Audio Drama


  • In the 1971 film Support Your Local Gunfighter, a con man (James Garner) enters a frontier mining town and tries to pull a con, having a dimwitted associate (Jack Elam) pretend to be a famous and feared gunfighter, 'Swifty' Morgan. All goes well until the real 'Swifty' Morgan (Chuck Connors) shows up. Hilarity Ensues.
  • In Pirates of the Caribbean: On Stranger Tides, Joshamee Gibbs arrives to London when he hears that Jack Sparrow has a ship and is putting together a crew for a trip. This comes as a surprise to the real Captain Jack Sparrow who has neither a ship nor a crew. He finds out that Angelica has been impersonating him.


  • "The Oracle at Delphi" by Agatha Christie: An American tourist's son is kidnapped, but fortunately the famous problem-solver Parker Pyne is holidaying at the same hotel, and offers his assistance. Even more fortunately, the real Parker Pyne is also holidaying at the same hotel (under an assumed name to avoid people unloading their problems on him), and intervenes before the fake absconds with the ransom.
  • In The Adventures of Huckleberry Finn, the con men pretend to be a recently deceased rich man's brother so they can get his money. Of course, the real guy shows up a few days later.
  • In The Amazing Maurice and His Educated Rodents, the protagonists are the impostors. Then the real Rat Piper shows up...
  • Angel had a tie-in novel with Angel dealing with an Angel imposter running around.

Live Action TV

  • The A-Team, episode "Showdown!"
  • Star Trek: Voyager, episode "Live Fast and Prosper"
  • The Thunderbirds episode "The Impostors".
  • Highlander episode "The Messenger". Someone was impersonating Methos and getting immortals killed telling them to lay down their swords. The real Methos found this amusing.

Video Games

  • Tales of Symphonia has impostors of the main characters trying to con the gullible townspeople. You only have to encounter them once, but you can run into them more later on if you want.
  • Skies of Arcadia featured a Bonus Boss consisting of a bunch of actors impersonating the heroes and using their reputation to rob people. When you eventually fight them, each one have approximately three times the stats of the person they're supposed to impersonate in order to provide a challenging boss fight... Which raises the question of why they simply didn't enter the hero business and made a name for themselves on their own merits.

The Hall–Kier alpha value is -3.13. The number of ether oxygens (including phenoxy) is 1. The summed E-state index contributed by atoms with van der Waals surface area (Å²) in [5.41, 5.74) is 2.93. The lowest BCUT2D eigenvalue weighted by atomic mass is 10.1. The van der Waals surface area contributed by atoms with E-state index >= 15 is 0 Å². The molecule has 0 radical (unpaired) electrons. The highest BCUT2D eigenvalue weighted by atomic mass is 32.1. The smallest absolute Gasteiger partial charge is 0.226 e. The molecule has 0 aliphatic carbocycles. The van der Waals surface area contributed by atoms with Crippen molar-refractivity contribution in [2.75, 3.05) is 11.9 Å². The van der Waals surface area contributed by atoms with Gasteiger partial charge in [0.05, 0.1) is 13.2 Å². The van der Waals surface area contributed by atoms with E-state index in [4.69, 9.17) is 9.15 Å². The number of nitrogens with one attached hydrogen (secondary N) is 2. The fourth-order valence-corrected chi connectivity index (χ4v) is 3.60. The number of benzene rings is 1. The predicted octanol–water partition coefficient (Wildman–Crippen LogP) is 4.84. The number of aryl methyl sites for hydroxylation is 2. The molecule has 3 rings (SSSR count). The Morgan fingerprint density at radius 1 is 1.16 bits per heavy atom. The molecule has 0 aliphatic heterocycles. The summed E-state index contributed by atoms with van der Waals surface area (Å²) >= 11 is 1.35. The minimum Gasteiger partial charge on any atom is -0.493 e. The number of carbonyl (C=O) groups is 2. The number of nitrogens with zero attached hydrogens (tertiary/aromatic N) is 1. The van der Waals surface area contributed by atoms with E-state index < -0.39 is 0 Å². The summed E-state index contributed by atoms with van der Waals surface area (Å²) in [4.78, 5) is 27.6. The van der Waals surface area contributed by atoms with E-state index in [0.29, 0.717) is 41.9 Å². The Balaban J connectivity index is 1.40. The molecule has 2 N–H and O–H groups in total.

• Phoenix Wright: In the third case of Phoenix Wright: Trials and Tribulations, Phoenix's reputation is tarnished when Furio Tigre impersonates him and purposefully throws the case, in order to make sure the woman he framed gets convicted. Phoenix is understandably annoyed that no one recognizes the hardly-identical stranger as an impostor because he has spiky hair and a defense attorney's badge (made of cardboard).
  • Phantasy Star Zero has a quest in which three unknowns impersonate Kai, Sarisa, and Ogi, commit various indecencies towards the townspeople, and take your own quest ahead of you. Their disguises each have minor cosmetic flaws, but biggest flaw is that they did not impersonate you yourself.
  • Final Fantasy Tactics A2: After being (mistakenly) accused of an attempt on a noble's life, Vaan and Penelo gain no small amount of notoriety, and one storyline mission has you dealing with a pair of (really bad) impersonators and their lackeys, just before the real deal shows up.
  • In Metal Gear Solid 2, the leader of the terrorists is impersonating Solid Snake, to take advantage of his fame.
  • In Dragon Quest IV, princess Alena and her companions encounter con artists pretending to be them, and the heroes end up having to rescue their impostors.
  • Phantom Brave contains a werewolf claiming to be the legendary swordsman Raphael. The second time you meet him, the real Raphael comes to straighten him out.
  • In Suikoden 2 you can run into Hoi (and recruit him) who impersonating the main character to get free meals from innkeepers